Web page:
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Former Sen. Heidi Heitkamp now lobbies for tax loophole she called “one of the biggest scams”

1 52 31
02.09.2021

Former Sen. Heidi Heitkamp, a moderate North Dakota Democrat who was defeated in 2018 and has become a frequent cable-news commentator, is now leading a dark money group's effort to preserve a tax loophole that overwhelmingly benefits the wealthy. Just a few months earlier, Heitkamp had described the loophole as a "scam."

Heitkamp, who was passed over for a job in President Biden's Cabinet, now chairs a nonprofit called Save America's Family Enterprises (SAFE), a dark money group that does not disclose its donors but has launched a six-figure ad campaign to lobby against a key provision in the Democrats' $3.5 trillion budget proposal. The group aims to preserve the "stepped-up basis" loophole, which allows people to avoid capital gains taxes on inherited investments. Biden has called for closing the loophole to help pay for the spending plan, but Heitkamp has gone on a media blitz in the past week to "sound the alarm" over the proposal as big-money groups seek to water down key tax provisions in the budget framework.

It's a strange turn for a former lawmaker who voted against the 2017 Trump tax cuts for the wealthy and just five months ago decried the loophole when former New Jersey Gov. Chris Christie complained that capital gains taxes — which are paid on the profits of an investment when it is sold — amount to "double taxation" during an appearance on ABC News' "This Week."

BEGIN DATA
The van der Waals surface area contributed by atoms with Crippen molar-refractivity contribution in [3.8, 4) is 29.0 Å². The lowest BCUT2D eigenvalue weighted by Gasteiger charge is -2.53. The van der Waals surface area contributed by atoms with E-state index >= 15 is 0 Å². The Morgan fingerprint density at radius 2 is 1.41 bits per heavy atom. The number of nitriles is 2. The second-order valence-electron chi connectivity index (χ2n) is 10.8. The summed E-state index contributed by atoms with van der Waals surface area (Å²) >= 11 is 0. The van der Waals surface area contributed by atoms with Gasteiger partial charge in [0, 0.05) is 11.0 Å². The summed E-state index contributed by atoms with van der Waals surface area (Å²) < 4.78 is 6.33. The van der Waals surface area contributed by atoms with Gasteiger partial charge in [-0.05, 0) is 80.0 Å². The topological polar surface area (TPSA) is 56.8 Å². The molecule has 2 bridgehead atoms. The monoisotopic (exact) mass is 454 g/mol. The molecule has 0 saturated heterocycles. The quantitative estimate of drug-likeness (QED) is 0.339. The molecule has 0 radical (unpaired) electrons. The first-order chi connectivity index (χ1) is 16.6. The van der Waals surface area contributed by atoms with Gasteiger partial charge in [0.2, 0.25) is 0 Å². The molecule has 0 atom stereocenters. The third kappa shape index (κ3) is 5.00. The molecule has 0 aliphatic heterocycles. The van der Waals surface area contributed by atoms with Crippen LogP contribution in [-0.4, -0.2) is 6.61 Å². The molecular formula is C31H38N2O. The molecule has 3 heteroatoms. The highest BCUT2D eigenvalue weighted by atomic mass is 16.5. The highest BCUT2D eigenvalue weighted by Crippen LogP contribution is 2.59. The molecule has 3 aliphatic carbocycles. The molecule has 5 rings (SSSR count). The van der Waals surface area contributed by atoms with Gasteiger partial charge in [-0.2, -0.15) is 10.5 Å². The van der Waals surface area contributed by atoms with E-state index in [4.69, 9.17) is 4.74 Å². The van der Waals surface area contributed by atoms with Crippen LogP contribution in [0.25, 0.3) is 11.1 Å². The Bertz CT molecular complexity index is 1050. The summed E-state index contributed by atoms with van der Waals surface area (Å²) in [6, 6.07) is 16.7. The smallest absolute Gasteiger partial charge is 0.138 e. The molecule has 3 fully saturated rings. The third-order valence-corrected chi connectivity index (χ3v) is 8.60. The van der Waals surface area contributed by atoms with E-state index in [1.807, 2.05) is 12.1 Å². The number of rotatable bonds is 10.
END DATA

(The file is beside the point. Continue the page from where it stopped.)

"This is one of the biggest scams in the history of forever on income redistribution," Heitkamp told Christie in April. "If you have a tax — if you have a stock, you can pass it on to your kids with stepped-up basis, and it's never taxed. You know that there needs to be reform on unearned income. And so to demonize it and say it's going to hurt the little guy, yes, that just is not factual, Chris. And you know it."

The loophole overwhelmingly favors ultra-wealthy families and costs the United States more than $40 billion per year. Under existing law, if someone sells a stock or an asset they must pay capital gains taxes on "realized" assets, but if they instead leave stocks or assets behind to their heirs, under the "stepped-up basis" rule, the........

© Salon


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